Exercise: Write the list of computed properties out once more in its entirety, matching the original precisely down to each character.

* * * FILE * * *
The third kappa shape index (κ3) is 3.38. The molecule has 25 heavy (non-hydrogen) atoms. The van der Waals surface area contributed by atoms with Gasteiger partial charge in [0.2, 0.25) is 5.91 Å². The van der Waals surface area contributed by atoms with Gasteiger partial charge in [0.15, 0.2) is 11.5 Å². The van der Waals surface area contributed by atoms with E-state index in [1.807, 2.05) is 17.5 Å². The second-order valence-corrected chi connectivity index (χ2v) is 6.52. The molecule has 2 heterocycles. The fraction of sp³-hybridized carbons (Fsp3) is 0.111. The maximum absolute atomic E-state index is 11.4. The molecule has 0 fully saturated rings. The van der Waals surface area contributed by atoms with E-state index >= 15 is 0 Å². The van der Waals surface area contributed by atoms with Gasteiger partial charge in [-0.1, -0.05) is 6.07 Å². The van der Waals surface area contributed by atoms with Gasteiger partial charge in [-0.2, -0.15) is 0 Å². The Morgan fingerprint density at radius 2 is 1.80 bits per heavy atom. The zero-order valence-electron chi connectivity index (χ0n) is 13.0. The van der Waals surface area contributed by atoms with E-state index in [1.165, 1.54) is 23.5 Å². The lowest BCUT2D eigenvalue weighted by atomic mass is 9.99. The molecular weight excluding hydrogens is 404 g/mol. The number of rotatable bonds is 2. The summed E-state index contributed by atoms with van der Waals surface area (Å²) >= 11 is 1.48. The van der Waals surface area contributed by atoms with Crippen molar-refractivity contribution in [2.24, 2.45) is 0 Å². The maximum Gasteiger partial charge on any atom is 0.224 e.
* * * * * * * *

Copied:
The third kappa shape index (κ3) is 3.38. The molecule has 25 heavy (non-hydrogen) atoms. The van der Waals surface area contributed by atoms with Gasteiger partial charge in [0.2, 0.25) is 5.91 Å². The van der Waals surface area contributed by atoms with Gasteiger partial charge in [0.15, 0.2) is 11.5 Å². The van der Waals surface area contributed by atoms with E-state index in [1.807, 2.05) is 17.5 Å². The second-order valence-corrected chi connectivity index (χ2v) is 6.52. The molecule has 2 heterocycles. The fraction of sp³-hybridized carbons (Fsp3) is 0.111. The maximum absolute atomic E-state index is 11.4. The molecule has 0 fully saturated rings. The van der Waals surface area contributed by atoms with E-state index >= 15 is 0 Å². The van der Waals surface area contributed by atoms with Gasteiger partial charge in [-0.1, -0.05) is 6.07 Å². The van der Waals surface area contributed by atoms with Gasteiger partial charge in [-0.2, -0.15) is 0 Å². The Morgan fingerprint density at radius 2 is 1.80 bits per heavy atom. The zero-order valence-electron chi connectivity index (χ0n) is 13.0. The van der Waals surface area contributed by atoms with E-state index in [1.165, 1.54) is 23.5 Å². The lowest BCUT2D eigenvalue weighted by atomic mass is 9.99. The molecular weight excluding hydrogens is 404 g/mol. The number of rotatable bonds is 2. The summed E-state index contributed by atoms with van der Waals surface area (Å²) >= 11 is 1.48. The van der Waals surface area contributed by atoms with Crippen molar-refractivity contribution in [2.24, 2.45) is 0 Å². The maximum Gasteiger partial charge on any atom is 0.224 e.